Cat Food loses Oko and Once Upon a Time, but it's quite possible that we can still get away with playing the same core thanks to Massacre Girl. Girl picks up a lot of slack, slowing down aggressive decks and allowing you to still play the engine trio of Witch's Oven, Trail of Crumbs, and Cauldron Familiar.
Gilded Goose and Paradise Druid give you the mana you need to feed all of this, and Garruk, Cursed Huntsman is a strong top end but may be unnecessary here. Casualties of War is an incredibly appealing sideboard card with Veil banned.
Isn't this just Bryan Gottlieb's Fandom Legends list from week one? Yes, yes it is. I think this deck gets to come back without Veil and Oko ruining its parade. Kaya's Wrath, Thought Erasure, Teferi, Time Raveler and Doom Foretold all benefit from the bans.
Esper mages rejoice, I think this is an entirely reasonable option, especially early on. Just make sure you play all four Doom Foretold.
This deck wasn't touched by the bans, but it does lose some of its premier prey. Noxious Grasp likely has to leave the deck, but otherwise this is another strong Cat Oven shell that has a lot of power and is going to beat up a lot of people early on.
Another deck in colors completely untouched by bans, this deck hits HARD. People may get to play more removal and maybe interact with this deck, but it's still going to put players to the test. Can you or can you not answer this Rotting Regisaur? This Embercleave? If you can't answer either, I recommend fixing your deck.
This is another anti-aggro deck that I think is pretty well positioned. Fires of Invention is a powerful tool and Fae of Wishes is still a powerful option. I recommend against maindecking Aether Gust this week, but both the Fae of Wishes versions and the Cavalier of Flame versions have a lot of promise.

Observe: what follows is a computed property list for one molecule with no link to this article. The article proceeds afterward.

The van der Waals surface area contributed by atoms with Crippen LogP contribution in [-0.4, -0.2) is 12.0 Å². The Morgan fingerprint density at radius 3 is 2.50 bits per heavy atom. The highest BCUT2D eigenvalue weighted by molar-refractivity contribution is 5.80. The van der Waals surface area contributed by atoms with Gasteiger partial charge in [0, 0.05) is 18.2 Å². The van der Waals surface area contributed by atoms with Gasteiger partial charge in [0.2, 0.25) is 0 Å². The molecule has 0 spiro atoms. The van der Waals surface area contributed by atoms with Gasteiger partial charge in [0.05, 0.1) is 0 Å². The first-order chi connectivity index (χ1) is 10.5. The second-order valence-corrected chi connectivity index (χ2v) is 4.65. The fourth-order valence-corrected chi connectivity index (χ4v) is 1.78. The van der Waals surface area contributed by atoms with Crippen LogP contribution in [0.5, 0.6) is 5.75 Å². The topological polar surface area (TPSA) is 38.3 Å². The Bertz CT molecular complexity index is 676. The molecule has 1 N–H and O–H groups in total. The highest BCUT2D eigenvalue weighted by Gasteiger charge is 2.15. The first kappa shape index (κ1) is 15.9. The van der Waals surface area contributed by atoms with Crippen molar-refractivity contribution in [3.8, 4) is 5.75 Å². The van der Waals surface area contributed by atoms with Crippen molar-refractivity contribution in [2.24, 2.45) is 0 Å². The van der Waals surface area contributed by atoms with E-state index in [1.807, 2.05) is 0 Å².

If you play with Fae of Wishes remember to adjust your wishboard to the new format. I think it's a good week to be playing Ethereal Absolution in the board.
This archetype was really hurt by the prevalence of both Oko and Food in general. Crackling Drake and Irencrag Pyromancer often ended up as Elk before they could really do anything, and "Arclight Phoenix plus chip damage" is an unexciting plan when your opponent is generating a bunch of Food Tokens.
I don't have a specific list I can recommend, but this one seems like a strong starting point.
This deck is ridiculously powerful, and while it is going to miss Veil of Summer, it's not going to miss getting its key spells countered for a single green mana. You can probably take this deck as-is with 13 sideboard slots and do well at an event.
I recommend adjusting the 75 for the new format, but the core will remain powerful, and this archetype has already been refined quite a bit in recent weeks. The main slots I'd want to adjust are the Mystical Dispute and Aether Gust as the metagame gets a lot less inbred.
Another early-format deck that was tossed to the side, Aaron Barich's Mono-Red Aggro is probably a great place to be if you just want to watch your opponents burn. Torbran, Thane of Red Fell is incredibly powerful if your opponents are trying to do their own thing instead of interacting with you, and there's still a lot of burn in this format. Cavalcade of Calamity is also an option, but a far less exciting one with the prospect of Deafening Clarion returning and Cauldron Familiar plus Massacre Girl sticking around.
This is the deck I have the least idea of how to build or what it would look like. There's simply no good list to pull from because many of these were built around consistent access to Edgewall Innkeeper and Venerated Loxodon via Once Upon a Time. The mana was also worryingly inconsistent and held up by the combination of Once and the London mulligan. I'm absolutely sure someone will try and make it work, but as it is I don't know where to start.
If you want to see two full days of post-ban Standard action, I recommend that you watch Twitch Rivals both today and tomorrow starting at noon Pacific. I'll definitely be glued to my screen all week catching up on various player's VODs and trying things out on my own stream as well.
And I definitely won't miss Oko.
Adam "yoman5" Hernandez is a streamer, brewer and competitive player with a keen sense for what makes a deck tick. He writes about changes in the Standard metagame and the art of deckbuilding.